Our prickly epistolarian sniffs out stories of sudden wealth, green revolution, and ill-gotten gains. Edited by Alec Marsh
Any mystification that greeted the decision by Tilney Smith & Williamson to rebrand itself ‘Evelyn Partners’ this summer was quickly put to rest by the firm’s accompanying announcement: the name refers to Evelyn Gardens in South Kensington, where the founder Andrew Williamson happened to live in the 1890s – at a pivotal time of expansion in the Bishopsgate-based firm’s history.
‘While rooted in heritage,’ the wealth manager added, ‘Evelyn is timeless, contemporary, and easy to remember. Both a surname and a first name, and gender-neutral, it reflects the versatility of our offering, and our commitment to delivering a personalised service to all.’
Alternatively, it is, mutters one industry insider, ‘the world’s worst rebrand – a big dose of wokery’.
In The Spectator, Martin Vander Weyer, the author of Smith & Williamson’s corporate history no less, suggested that the firm could have looked back further into its past and drawn equally gender-neutral inspiration from the source of wealth of its first UHNW client – a Queensland goldmine named ‘Mount Morgan’.
For now, it seems, staff may have their work cut out adjusting to the new nomenclature. ‘You try spelling “Evelyn” on a crackly telephone line to someone whose first language isn’t English,’ declares one wag. We hear you.
Ditch the Tesla. British carmaker Mini Moke has introduced the ultimate four-wheeled plaything for HNWs with a green flavour: the all-new, fully electric Mini Moke.
The chic little runaround, based on Mini creator Sir Alec Issigonis’s design from the Sixties, has a range of up to 89 miles – perfect for nipping around the estate or the beach island getaway – and recharges in four hours. Prices start at a little over £29,000 (making a Mini Moke a mini expense).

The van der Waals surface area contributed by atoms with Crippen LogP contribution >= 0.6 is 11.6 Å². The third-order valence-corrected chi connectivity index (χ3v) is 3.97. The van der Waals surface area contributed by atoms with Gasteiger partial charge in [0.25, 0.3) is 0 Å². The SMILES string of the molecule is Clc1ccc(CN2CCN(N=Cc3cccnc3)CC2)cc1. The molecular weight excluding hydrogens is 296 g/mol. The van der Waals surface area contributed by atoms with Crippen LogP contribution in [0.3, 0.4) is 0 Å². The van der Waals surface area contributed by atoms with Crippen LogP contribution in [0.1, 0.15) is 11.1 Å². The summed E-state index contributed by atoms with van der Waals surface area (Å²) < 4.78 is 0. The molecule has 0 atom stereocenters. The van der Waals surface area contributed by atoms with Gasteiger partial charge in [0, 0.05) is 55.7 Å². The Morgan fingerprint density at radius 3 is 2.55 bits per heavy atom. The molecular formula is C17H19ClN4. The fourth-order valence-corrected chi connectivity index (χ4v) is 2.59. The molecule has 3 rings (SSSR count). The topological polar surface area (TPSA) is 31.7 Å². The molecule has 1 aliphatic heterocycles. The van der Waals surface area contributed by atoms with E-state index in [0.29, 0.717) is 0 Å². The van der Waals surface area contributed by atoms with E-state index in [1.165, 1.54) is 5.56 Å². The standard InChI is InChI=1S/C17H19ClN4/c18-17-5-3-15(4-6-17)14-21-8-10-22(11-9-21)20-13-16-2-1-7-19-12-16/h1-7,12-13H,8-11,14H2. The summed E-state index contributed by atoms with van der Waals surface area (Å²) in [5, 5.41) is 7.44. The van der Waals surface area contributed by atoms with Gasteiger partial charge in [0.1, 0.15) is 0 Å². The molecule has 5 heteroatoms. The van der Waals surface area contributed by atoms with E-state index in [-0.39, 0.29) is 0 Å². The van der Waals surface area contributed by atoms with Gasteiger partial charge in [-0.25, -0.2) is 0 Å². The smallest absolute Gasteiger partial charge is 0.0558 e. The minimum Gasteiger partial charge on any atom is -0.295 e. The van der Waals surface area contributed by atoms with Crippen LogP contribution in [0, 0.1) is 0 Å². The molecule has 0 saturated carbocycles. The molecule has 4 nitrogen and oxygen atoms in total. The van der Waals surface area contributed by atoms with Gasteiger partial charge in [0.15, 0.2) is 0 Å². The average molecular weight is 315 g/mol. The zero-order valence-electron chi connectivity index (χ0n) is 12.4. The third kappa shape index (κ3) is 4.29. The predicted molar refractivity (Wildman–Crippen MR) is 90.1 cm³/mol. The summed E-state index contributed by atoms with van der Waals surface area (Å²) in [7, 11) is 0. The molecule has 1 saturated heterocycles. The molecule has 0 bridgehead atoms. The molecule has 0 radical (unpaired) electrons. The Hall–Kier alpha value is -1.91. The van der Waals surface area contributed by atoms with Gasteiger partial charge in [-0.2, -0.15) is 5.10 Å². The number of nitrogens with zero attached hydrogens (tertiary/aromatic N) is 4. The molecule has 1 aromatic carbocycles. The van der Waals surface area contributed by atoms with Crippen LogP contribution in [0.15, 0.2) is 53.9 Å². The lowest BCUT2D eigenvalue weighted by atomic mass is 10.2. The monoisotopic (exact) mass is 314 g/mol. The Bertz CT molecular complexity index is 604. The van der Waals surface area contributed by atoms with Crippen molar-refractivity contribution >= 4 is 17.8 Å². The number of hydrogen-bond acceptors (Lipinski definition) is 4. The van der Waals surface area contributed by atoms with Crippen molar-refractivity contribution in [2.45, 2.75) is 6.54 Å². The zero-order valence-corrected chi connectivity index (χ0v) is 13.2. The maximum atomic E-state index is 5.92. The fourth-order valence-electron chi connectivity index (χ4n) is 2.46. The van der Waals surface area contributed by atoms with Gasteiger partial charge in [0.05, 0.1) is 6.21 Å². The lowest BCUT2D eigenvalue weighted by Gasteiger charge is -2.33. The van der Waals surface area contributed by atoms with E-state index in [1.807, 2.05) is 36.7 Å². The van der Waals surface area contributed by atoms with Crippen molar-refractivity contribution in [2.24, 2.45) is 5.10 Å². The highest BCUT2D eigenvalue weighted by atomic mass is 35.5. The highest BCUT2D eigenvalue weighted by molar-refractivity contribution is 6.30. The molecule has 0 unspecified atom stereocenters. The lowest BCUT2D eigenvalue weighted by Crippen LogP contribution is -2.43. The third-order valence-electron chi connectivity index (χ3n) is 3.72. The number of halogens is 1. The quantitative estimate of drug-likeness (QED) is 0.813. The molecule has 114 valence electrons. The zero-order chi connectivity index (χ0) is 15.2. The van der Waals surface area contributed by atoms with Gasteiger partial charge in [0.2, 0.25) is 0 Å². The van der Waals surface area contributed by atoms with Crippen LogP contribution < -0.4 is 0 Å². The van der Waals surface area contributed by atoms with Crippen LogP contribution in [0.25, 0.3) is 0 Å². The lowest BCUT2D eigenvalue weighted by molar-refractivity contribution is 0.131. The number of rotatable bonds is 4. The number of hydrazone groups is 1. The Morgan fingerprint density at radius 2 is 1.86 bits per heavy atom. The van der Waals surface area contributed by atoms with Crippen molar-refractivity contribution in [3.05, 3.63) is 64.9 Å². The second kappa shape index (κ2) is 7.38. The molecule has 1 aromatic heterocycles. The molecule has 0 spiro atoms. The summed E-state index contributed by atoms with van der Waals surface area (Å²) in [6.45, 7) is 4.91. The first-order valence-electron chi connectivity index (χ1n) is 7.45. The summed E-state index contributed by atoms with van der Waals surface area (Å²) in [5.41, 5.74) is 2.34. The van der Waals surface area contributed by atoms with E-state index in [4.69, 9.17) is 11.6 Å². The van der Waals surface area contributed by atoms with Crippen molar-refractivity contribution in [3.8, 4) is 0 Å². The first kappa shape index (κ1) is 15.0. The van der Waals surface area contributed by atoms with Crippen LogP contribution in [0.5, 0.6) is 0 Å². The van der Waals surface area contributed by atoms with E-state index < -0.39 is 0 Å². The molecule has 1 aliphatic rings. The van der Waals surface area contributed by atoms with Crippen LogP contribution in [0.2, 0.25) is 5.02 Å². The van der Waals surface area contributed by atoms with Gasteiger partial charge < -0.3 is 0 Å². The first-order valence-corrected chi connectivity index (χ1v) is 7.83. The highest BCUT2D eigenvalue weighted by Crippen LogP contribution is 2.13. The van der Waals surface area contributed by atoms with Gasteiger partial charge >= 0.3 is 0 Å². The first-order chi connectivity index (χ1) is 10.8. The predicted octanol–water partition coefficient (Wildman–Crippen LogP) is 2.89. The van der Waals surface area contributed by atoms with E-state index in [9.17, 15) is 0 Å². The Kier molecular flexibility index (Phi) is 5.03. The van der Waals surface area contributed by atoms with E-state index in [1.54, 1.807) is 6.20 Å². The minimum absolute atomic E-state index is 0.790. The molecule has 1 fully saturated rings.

If you want to try before you buy, the Beaverbrook Hotel in Leatherhead has a brace of Mokes in Union Jack livery for the Jubilee summer. ‘The idea is you take them out for trip in the Surrey Hills with a picnic and enjoy the surrounding area,’ says an eager Beaver. What’s not to like?
Nepotism has been rife in football for some time, according to top agent Dr Erkut Sögüt, whose clients include the German football star Mesut Özil. ‘A manager can come to a club and say, “I want to sign these three players, my cousin as a scout, and my son as a coach,”’ says the agent. ‘It can affect people who want to progress based on talent.’
Now the boot is on the other foot, as Sögüt has written his debut novel – a thriller, Deadline, which tackles the issue of nepotism head-on. It is, he promises, the start of a series exploring the uglier side of the beautiful game. Another book in the pipeline will draw on cases of child trafficking, where children from Africa are taken to Europe with false promises of becoming football stars. The industry was the subject of a recent Spear’s investigation
‘I have seen shocking things in all my years working in football,’ says Sögüt. ‘I want to share my knowledge with the world.’
The topic of ‘sudden wealth syndrome’ fell under the spotlight at Weatherbys Private Bank’s Psychology of Wealth seminar. One panellist, Financial Times journalist Rhymer Rigby, told the cautionary tale of Michael Carroll, a Norfolk binman who bagged £9.7 million in the National Lottery in 2002 and then ‘did absolutely everything you would expect – parties, orgies, drugs’, Rigby said. ‘It was just terrible, and he burned his way through it incredibly quickly.’